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Peter Jackson’s ‘The Hobbit: An Unexpected Journey‘ was a long awaited movie for ‘Lord of the Rings’ fans and new fans alike. The first movie in the expected ‘Hobbit’ Trilogy, based on the book of the same name by J.R.R. Tolkien, may present vivid action, but the audience can get lost in the dragged-out scenes.
‘The Hobbit’ begins with Bilbo Baggins (Martin Freeman) who is a hobbit from the Shire, meeting with Gandalf (Ian McKellen), a wizard from his childhood. Gandalf tricks Bilbo into helping him with a mysterious quest; when thirteen dwarves show up at the door, Bilbo has no option but to help. Thorin (Richard Armitage), descendant of the great Dwarven King, is on a quest to defeat the Dragon Smaug and take back the gold that is rightfully his. Gandalf has discovered a secret entrance into the hall of his ancestors, which has been sealed since Smaug attacked, but needs help reaching his destination. On the journey he encounters various enemies, while Bilbo struggles with his conflict between wanting an adventure and wanting to return home. The enemies aren’t even the dragon, they are the orcs Thorin once battled with for his homeland, led by the one-handed pale orc Azog. This starts a series of heart-pounding moments as the characters struggle to reach their goal.
‘The Hobbit’ truly lives up to its name of being a prequel. Beginning with the returning faces of Ian Holm as young Bilbo and Elijah Wood as Frodo Baggins, fans of ‘The Lord of the Rings’ are instantly drawn into the new plot. Hints are dropped throughout the movie to foreshadow ‘The Lord of the Rings,’ from Gandalf’s hatred of the wizard Saruman, to Gollum’s hatred of the Baggins family. It also adds background information that the previous movies lacked, like the history of the dwarven hall of Moria or the feud between the elves and the dwarves. There is so much background information, in fact, viewers can be sure they will have a nearly complete understanding of many unexplained things in ‘The Lord of the Rings.’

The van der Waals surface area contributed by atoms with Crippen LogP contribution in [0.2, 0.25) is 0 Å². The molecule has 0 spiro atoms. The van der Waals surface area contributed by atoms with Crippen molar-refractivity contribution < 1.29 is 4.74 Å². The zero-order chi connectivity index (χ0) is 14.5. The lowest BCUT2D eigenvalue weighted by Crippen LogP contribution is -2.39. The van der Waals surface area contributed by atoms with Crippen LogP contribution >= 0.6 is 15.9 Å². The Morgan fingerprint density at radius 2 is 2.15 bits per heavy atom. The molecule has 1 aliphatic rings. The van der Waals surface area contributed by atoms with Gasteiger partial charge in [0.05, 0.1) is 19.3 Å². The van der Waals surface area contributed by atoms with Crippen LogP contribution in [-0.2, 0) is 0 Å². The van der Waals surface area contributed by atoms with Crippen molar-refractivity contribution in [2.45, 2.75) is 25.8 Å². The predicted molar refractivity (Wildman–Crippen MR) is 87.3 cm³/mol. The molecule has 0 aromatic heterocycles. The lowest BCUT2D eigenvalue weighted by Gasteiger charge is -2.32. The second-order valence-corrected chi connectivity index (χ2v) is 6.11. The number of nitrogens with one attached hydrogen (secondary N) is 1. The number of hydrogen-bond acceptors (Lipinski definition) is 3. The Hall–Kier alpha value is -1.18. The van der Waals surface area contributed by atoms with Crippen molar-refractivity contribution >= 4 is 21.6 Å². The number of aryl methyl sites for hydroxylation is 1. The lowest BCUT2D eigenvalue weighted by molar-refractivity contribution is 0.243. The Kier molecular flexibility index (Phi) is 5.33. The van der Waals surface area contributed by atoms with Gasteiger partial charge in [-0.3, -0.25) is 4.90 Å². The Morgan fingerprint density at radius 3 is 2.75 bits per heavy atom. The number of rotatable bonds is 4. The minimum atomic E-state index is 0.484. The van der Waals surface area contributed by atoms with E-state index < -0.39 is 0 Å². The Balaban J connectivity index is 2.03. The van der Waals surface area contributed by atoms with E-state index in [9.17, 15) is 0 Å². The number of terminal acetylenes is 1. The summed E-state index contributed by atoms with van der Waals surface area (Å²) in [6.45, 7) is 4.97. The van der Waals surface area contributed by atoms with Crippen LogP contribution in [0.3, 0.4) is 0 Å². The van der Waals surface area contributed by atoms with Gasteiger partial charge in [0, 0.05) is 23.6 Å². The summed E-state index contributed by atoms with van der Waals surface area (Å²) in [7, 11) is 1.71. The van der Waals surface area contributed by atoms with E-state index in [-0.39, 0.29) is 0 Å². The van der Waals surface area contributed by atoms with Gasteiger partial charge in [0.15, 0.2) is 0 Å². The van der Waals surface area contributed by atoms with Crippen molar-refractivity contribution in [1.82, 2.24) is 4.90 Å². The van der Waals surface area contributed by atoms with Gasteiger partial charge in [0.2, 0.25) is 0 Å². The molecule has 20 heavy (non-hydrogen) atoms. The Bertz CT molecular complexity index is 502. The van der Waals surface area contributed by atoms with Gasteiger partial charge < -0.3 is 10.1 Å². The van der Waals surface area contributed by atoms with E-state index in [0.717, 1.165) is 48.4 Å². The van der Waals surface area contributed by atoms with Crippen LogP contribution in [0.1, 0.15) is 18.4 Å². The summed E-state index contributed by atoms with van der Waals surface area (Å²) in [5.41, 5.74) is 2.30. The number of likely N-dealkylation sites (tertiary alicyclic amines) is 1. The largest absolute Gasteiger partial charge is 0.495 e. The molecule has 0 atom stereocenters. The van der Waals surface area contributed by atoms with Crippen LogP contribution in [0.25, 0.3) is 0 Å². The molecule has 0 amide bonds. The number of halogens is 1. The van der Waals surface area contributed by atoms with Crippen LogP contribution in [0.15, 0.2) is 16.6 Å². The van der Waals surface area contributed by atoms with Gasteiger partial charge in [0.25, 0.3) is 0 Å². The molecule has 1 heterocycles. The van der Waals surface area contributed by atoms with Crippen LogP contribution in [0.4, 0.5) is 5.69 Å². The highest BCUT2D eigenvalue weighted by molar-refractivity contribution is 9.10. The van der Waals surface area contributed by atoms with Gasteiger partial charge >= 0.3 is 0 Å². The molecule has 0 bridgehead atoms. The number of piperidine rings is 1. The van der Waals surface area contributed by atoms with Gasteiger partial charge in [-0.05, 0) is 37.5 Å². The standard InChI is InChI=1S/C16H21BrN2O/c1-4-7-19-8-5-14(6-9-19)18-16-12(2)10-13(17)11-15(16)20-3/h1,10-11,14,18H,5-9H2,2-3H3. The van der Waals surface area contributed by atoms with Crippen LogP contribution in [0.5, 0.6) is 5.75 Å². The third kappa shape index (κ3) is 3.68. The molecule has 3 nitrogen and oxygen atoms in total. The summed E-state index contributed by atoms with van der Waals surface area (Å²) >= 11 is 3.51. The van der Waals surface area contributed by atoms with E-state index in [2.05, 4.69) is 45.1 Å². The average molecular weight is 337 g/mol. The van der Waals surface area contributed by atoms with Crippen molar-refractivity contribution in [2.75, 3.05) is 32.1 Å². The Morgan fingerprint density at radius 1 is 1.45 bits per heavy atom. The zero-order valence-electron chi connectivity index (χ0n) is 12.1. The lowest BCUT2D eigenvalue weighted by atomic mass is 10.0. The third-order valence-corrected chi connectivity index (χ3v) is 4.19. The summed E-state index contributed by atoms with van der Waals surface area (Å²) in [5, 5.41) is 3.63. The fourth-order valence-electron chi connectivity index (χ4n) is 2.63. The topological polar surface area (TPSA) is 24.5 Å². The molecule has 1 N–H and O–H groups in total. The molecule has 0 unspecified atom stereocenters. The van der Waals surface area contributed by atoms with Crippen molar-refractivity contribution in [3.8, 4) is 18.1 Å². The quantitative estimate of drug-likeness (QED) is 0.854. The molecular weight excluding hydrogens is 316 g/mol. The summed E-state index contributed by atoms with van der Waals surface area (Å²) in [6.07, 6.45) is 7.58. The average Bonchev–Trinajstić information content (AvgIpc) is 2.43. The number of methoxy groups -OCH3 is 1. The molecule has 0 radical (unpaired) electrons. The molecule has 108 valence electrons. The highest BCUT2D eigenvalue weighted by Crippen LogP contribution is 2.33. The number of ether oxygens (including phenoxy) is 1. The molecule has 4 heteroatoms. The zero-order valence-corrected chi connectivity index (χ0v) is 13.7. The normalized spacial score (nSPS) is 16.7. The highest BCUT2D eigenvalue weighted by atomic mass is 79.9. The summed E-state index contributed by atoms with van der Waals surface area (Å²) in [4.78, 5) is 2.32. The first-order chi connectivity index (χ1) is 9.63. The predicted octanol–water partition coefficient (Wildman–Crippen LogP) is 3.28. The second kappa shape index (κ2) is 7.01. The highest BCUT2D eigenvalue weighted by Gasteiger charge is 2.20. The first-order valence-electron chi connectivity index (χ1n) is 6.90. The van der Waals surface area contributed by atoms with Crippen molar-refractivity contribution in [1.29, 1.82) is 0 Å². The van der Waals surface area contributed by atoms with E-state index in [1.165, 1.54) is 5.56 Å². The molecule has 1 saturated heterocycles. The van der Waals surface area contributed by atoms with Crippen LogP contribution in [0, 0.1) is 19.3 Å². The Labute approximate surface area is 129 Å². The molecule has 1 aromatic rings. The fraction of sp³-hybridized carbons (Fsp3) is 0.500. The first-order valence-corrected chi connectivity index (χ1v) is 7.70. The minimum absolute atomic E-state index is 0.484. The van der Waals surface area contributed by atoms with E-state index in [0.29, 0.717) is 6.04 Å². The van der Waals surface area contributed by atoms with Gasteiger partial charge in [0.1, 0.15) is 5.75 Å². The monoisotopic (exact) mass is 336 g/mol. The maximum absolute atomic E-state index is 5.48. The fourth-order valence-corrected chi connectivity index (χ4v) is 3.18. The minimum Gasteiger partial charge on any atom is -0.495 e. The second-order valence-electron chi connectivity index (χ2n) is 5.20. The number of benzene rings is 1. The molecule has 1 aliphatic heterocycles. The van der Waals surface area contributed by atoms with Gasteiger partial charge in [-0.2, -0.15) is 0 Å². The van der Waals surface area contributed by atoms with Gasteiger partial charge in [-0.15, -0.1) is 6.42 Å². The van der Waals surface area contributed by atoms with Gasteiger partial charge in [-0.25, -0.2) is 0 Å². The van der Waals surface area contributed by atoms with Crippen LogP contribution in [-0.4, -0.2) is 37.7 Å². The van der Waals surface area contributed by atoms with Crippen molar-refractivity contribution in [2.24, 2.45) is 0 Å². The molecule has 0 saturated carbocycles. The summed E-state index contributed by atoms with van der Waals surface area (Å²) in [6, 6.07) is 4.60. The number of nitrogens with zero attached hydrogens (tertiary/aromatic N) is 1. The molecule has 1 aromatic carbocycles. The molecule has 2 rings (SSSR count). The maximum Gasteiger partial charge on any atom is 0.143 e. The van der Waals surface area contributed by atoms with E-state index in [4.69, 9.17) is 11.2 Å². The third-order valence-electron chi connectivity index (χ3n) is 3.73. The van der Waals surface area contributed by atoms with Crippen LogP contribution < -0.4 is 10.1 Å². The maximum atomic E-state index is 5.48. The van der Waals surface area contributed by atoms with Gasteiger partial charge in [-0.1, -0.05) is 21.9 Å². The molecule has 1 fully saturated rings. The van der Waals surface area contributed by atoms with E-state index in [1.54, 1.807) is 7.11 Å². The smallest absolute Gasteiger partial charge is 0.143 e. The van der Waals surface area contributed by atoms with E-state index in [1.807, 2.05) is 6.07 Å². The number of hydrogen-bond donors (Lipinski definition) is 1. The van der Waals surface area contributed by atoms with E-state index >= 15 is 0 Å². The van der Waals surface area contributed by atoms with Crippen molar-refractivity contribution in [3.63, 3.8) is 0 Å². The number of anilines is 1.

The actors portray their roles wonderfully- the dwarves embody the gruff, untrusting characters fantasy fans are accustomed to, and has Freeman the comfortable, sheltered life of a hobbit. Shining in particular was Sylvester McCoy, who played Radagast the Brown, another wizard. However small his role, the scenes are delightful to watch because of the crazy character he artfully represents.
The scene of a game of riddles between Gollum and Bilbo is is one of the most fantastic foreshadowing scenes in the movie. It is the first moment Bilbo acquires the ring, the plot of the later trilogy. It also shows insight into both of their characters, emphasizing Bilbo’s wit and Gollum’s dual nature. The creature shows signs of his Smeagol/Gollum split that fans instantly recognize and know not to trust. Jackson may have dragged out the scene a bit too long- when fans already know Bilbo lives, why do the riddles keep going?
A notorious inconsistency in the movie is the way the characters never die. Or for that matter, never get hurt. They make bold, brave decisions and manage to slay a hundred orcs at a time. It would kill anyone else, but this company doesn’t even suffer injuries. For characters that begin not as warriors, but as loyal artisans gathered under Thorin, this is an amazing and unbelievable feat. The same goes for Bilbo, who protests wholeheartedly at beginning of the movie about going on the journey, and then becomes one of the most daring characters in the group. For the amount of time Bilbo rejected the idea, he changes his mind and fighting abilities quickly.
That being said, there is a lot of walking, talking and not much else happening. Azog and another unexplained character, the Necromancer, are not in the book but do add more interest to the story of what could potentially be ‘The Lord of the Rings’ with different characters. The movie itself was enjoyable, so long as the audience doesn’t get tired of watching the company almost die, to be saved at the last moment by someone finding the courage to act.
3.5/5 stars – for a movie that helped explain ‘The Lord of the Rings,’ but tried to pack too much into a plot without much ever happening.